Coastal Adaptation To Sea Level Rise Along The Nile Delta, Egypt
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Global warming and climate change processes are expected to raise sea levels. This paper represents a contribution to the efforts of investigating the impact of sea level rise (SLR) on the Nile delta coastal zone and identifies anticipatory and adaptation measures that may be appropriate today in spite of current SLR uncertainties. SLR was calculated by applying the quadratic equation for 10-year intervals using 1980 as the base year. Despite large variation between SLR predictions, the results indicated that SLR is accelerating, with estimated value for the present (21st) century in the order of 0.6 m, although with a margin of as much as ±0.4 m. Local land subsidence in the Nile delta would exacerbate the impacts of rising seas. It was estimated that with a 1.0m SLR, about 4500 square kilometers representing 19% of the delta area will be submerged and that 6.1 million people will be affected. These potential impacts of SLR would be serious but manageable if appropriate actions are taken. The following adaptation measures to the impact of SLR in the Nile delta coastal zone were identified: maintaining and building coastal protection structures, restoration of sand dunes along the shore, preserving existing wetlands, setting regulations to control development in vulnerable areas, change of land use, relocation of infrastructures in the landward side, and development of comprehensive monitoring and early warning systems. Keywords: sea level rise, coastal zone, impact assessment, adaptation, the Nile delta.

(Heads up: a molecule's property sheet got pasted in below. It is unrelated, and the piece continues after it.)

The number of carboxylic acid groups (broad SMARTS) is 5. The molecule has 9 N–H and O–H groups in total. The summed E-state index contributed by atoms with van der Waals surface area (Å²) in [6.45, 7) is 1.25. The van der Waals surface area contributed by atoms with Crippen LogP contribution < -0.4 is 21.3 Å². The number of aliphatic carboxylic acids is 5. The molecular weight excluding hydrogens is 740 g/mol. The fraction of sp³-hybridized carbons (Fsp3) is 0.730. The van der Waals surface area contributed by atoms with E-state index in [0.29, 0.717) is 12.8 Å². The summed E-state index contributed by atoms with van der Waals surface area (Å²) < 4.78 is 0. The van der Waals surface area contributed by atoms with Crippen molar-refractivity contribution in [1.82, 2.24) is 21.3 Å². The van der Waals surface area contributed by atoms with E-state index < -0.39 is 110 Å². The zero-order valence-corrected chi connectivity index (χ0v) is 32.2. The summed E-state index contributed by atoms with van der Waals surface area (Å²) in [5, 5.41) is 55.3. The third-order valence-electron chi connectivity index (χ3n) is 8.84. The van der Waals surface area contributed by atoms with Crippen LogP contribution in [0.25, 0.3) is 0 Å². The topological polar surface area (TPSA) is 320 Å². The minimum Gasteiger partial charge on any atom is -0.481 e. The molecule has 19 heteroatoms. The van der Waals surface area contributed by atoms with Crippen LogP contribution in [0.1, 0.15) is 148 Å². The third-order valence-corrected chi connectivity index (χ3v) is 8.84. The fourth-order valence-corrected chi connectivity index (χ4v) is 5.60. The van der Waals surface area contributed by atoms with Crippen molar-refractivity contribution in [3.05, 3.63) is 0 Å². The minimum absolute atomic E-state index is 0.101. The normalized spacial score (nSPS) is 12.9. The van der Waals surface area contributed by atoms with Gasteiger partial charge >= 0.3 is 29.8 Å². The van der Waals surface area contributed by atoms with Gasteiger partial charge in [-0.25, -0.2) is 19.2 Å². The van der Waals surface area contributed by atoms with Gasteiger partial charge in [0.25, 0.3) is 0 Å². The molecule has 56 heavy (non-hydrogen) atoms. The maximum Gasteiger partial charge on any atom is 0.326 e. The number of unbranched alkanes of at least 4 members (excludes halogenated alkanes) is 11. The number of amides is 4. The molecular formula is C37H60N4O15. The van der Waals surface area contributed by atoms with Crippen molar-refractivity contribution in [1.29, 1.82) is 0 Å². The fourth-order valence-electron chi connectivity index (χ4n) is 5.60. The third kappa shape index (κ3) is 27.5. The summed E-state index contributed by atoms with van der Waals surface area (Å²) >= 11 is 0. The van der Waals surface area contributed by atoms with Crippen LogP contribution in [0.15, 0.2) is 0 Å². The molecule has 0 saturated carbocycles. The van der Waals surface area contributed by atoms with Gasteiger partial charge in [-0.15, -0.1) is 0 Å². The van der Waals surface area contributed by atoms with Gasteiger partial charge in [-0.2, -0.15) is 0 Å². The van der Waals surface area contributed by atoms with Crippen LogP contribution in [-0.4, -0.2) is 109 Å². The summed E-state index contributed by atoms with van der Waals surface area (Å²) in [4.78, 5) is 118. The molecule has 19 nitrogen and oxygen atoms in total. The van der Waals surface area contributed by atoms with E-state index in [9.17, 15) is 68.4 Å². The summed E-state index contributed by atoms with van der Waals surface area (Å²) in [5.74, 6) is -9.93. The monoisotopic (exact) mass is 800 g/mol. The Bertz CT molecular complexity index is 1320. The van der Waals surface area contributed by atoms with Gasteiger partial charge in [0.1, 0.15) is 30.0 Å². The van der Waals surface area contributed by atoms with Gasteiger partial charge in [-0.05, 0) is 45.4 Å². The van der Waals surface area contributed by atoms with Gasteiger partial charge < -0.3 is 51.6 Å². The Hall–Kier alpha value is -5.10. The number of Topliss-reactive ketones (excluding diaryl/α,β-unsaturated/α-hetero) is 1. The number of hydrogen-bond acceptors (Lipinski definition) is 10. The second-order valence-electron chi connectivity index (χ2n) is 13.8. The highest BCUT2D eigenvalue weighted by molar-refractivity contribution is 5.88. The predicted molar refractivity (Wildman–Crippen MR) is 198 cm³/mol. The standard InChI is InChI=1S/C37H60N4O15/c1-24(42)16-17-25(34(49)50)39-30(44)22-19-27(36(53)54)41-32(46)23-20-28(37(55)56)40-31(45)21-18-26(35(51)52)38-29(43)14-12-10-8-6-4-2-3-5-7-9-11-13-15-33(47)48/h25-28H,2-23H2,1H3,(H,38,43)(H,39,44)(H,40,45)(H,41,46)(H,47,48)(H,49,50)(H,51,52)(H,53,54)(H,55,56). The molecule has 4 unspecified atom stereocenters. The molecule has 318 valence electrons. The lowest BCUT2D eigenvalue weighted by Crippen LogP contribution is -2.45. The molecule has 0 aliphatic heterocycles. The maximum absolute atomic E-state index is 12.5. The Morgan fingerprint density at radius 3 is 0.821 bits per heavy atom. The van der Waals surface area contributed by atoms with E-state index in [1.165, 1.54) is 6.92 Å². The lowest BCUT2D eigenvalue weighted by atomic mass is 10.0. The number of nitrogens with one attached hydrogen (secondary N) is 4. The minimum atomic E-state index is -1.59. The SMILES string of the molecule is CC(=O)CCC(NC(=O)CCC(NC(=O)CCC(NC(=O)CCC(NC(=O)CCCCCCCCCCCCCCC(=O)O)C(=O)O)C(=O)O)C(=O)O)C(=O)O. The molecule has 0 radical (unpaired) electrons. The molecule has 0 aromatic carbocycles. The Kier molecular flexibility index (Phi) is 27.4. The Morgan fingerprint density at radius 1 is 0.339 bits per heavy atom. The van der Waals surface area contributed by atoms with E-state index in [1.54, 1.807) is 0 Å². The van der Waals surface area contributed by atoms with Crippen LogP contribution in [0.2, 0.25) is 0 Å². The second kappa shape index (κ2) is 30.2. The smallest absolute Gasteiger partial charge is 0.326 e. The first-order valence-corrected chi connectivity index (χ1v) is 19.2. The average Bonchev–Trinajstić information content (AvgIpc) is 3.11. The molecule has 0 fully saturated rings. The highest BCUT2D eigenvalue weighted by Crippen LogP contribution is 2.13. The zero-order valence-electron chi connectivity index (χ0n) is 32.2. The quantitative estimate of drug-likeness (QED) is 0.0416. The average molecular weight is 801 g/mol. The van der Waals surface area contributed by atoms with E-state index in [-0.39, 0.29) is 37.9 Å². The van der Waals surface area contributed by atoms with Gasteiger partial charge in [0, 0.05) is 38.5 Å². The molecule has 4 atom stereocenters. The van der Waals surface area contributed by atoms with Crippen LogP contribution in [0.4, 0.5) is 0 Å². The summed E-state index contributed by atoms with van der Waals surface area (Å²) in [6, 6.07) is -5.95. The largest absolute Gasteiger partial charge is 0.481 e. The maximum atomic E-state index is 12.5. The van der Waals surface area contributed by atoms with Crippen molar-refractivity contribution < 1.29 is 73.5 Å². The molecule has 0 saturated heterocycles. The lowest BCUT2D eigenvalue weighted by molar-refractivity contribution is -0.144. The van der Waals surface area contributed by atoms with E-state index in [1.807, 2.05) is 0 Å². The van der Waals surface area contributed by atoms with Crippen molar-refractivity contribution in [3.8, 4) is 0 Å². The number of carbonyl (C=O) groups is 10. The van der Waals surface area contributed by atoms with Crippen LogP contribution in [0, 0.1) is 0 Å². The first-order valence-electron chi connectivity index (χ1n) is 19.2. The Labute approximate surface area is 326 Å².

sea level rise, coastal zone, impact assessment, adaptation, the Nile delta